We stood with the Bills, through thick and thin. Life around that part of Buffalo was tough. The steel plant, long a fixture, imposed layoffs with increasing frequency, an unfortunate victim of the travails of not only the normal economic cycle, but the secular trend towards global competition. My father was lucky. He escaped the blue collar of the rolling mill for the white collar of the desk as a safety engineer for an insurance company. That’s what got him transferred to the Rochester office and caused us to move. Others weren’t so lucky. When the population declined enough to make Western New York politically irrelevant in the early 1970s, it seemed like the malaise would last forever.
But that incessant pounding of fate only made us more resilient. While most communities would have succumbed to the week-long blizzards experienced in the late 1970s, we wore them like a white badge of courage Nothing represented the nadir of the 1970s than the Bills’ oh-for-the-decade losing streak to the hated rival Miami Dolphins. Still, we stood with the Bills. When the Bills finally defeated the Dolphins on opening day of the 1980 season, that community of fans expressed their joy like communities of football fans have always done – they stormed the field and tore down the goal posts.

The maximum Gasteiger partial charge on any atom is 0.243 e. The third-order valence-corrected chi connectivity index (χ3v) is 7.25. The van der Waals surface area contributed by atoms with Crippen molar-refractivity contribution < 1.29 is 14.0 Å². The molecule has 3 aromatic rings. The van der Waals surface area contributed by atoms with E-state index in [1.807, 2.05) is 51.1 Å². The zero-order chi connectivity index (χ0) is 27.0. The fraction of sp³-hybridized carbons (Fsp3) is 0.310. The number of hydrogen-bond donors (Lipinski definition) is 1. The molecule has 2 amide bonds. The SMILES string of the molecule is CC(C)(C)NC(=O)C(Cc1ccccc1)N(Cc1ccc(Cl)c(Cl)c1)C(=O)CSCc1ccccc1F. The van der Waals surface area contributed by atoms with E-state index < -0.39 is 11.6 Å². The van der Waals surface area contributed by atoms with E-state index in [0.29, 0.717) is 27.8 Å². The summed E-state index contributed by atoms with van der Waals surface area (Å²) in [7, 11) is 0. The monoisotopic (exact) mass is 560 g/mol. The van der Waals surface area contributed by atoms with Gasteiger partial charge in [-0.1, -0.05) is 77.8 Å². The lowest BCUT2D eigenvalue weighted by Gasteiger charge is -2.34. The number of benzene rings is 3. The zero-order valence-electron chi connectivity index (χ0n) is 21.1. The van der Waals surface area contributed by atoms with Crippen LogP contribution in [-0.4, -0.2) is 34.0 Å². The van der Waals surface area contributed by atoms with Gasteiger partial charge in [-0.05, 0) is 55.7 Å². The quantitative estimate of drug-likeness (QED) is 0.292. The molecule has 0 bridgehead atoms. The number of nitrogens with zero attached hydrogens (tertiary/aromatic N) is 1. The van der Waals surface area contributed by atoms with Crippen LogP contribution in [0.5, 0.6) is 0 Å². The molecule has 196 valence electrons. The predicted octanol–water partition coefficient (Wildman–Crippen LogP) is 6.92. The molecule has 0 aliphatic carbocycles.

Through four straight Super Bowl losses we stood with the Bills. Whereas other cities might have run him out of town, we gave the normally reliable Scott Norwood a hero’s welcome following his missed game-winning field goal in the first Super Bowl. We stood with Scott Norwood, we stood with Jim Kelly after his four interceptions in the Super Bowl against the Redskins, and we stood with Thurman Thomas as he forgot his helmet at the start of that same game. Perhaps we stood proudest with Don Beebe as he raced 65+ yards down the sideline to strip the ball from Leon Lett to prevent a meaningless “icing on the cake” touchdown in Super Bowl XXVII. The Cowboys were leading 52-17 late in the fourth quarter, but Beebe didn’t give up. And neither did we.